Review: Wildflowers at Terezin


When nurse Hanne Abrahamsen impulsively shields Steffen Petersen from a nosy Gestapo agent, she’s convinced the Lutheran pastor is involved in the Danish Underground. Nothing could be further from the truth. But truth is hard to come by in the fall of 1943, when Copenhagen is placed under Martial Law and Denmark’s Jews—including Hanne—suddenly face deportation to the Nazi prison camp at Terezin, Czechoslovakia. Days darken and danger mounts. Steffen’s faith deepens as he takes greater risks to protect Hanne. But are either of them willing to pay the ultimate price for their love?

My Review:

I was excited to see a new perspective on the World War II era, especially from the world of Christian fiction. There was so much going on in the rest of the world, aside from America’s viewpoint. Elmer’s work was full of detail and I felt I was a part of the Danish people and their struggles under Nazi rule.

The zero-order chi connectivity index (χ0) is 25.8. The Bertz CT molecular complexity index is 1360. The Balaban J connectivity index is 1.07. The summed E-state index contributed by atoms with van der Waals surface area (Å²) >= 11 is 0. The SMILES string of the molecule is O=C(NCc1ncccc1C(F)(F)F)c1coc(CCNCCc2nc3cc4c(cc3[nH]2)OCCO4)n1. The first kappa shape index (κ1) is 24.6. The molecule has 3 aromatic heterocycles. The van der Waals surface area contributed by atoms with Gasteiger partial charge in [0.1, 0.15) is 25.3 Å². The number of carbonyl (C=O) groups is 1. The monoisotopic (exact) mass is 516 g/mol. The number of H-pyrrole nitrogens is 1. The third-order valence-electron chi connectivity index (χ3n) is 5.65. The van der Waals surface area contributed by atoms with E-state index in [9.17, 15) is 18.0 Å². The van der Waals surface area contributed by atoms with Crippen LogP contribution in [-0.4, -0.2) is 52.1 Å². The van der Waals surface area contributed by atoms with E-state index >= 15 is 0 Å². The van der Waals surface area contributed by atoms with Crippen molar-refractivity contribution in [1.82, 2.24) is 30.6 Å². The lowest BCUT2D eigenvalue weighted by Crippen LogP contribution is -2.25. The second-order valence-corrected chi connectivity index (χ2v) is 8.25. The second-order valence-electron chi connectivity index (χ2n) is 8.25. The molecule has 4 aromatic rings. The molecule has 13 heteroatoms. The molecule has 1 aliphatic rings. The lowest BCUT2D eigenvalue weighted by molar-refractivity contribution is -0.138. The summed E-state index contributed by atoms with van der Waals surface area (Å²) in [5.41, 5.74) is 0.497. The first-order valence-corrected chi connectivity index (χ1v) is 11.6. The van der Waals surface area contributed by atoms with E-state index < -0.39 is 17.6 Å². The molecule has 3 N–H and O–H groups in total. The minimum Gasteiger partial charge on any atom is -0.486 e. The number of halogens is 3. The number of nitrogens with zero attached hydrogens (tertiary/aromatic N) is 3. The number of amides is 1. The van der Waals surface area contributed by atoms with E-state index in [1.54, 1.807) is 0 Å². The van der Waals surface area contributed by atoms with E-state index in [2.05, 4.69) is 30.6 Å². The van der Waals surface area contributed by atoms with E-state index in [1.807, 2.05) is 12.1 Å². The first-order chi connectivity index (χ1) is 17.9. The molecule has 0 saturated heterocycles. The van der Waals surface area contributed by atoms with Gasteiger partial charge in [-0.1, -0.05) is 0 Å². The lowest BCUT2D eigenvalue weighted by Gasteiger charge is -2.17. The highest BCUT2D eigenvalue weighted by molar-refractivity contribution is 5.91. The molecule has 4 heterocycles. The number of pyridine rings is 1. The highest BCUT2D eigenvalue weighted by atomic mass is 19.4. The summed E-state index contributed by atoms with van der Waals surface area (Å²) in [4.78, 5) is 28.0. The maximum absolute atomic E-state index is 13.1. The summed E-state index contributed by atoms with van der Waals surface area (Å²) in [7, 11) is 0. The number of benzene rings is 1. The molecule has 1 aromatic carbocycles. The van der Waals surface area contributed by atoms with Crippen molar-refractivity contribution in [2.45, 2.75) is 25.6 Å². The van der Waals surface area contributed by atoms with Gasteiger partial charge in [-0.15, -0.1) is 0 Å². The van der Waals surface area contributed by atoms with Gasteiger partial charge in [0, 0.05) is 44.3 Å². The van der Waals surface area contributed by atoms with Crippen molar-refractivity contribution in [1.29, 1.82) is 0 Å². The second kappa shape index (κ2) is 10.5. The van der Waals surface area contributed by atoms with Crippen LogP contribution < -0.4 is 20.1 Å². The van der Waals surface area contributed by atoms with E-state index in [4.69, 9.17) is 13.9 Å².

Hanne’s determination and drive are admirable and drew me to her immediately. Born to be a nurse, she serves others at all times and I found her selflessness very moving. Steffen’s willingness to help the Jews escape to neutral Sweden also touched my heart.

Their paths intertwine beautifully and the story felt so authentic to me. What a delightful read with both the ugly realities of the Nazi rule and the shining moments of redemption.

Learn more about the author, Robert Elmer, at his website!

More about Nicole

Community Champion at Buffer ~ writer ~ reader ~ urban homesteader ~ former rodeo queen ~ @nmillerbooks